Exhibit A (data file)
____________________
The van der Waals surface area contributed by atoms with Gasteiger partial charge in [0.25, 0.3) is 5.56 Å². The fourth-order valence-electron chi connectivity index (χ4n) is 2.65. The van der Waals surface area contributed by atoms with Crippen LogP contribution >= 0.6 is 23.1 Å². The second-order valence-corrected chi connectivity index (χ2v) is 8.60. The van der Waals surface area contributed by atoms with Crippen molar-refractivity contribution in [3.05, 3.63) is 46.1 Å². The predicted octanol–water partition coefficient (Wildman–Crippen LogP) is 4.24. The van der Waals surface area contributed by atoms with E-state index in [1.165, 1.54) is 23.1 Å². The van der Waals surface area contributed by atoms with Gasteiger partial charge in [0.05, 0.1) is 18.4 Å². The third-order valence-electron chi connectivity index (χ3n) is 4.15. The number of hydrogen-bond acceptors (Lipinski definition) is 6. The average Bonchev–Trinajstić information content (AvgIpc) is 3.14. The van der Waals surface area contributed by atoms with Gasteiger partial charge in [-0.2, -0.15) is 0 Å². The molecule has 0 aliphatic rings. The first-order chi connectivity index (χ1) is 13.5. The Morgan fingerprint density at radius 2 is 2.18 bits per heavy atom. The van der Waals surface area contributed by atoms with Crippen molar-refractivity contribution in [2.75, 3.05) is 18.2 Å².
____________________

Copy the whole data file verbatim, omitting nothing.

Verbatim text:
The van der Waals surface area contributed by atoms with Gasteiger partial charge in [0.25, 0.3) is 5.56 Å². The fourth-order valence-electron chi connectivity index (χ4n) is 2.65. The van der Waals surface area contributed by atoms with Crippen LogP contribution >= 0.6 is 23.1 Å². The second-order valence-corrected chi connectivity index (χ2v) is 8.60. The van der Waals surface area contributed by atoms with Crippen molar-refractivity contribution in [3.05, 3.63) is 46.1 Å². The predicted octanol–water partition coefficient (Wildman–Crippen LogP) is 4.24. The van der Waals surface area contributed by atoms with E-state index in [1.165, 1.54) is 23.1 Å². The van der Waals surface area contributed by atoms with Gasteiger partial charge in [0.05, 0.1) is 18.4 Å². The third-order valence-electron chi connectivity index (χ3n) is 4.15. The number of hydrogen-bond acceptors (Lipinski definition) is 6. The average Bonchev–Trinajstić information content (AvgIpc) is 3.14. The van der Waals surface area contributed by atoms with Gasteiger partial charge in [-0.2, -0.15) is 0 Å². The molecule has 0 aliphatic rings. The first-order chi connectivity index (χ1) is 13.5. The Morgan fingerprint density at radius 2 is 2.18 bits per heavy atom. The van der Waals surface area contributed by atoms with Crippen molar-refractivity contribution in [2.75, 3.05) is 18.2 Å².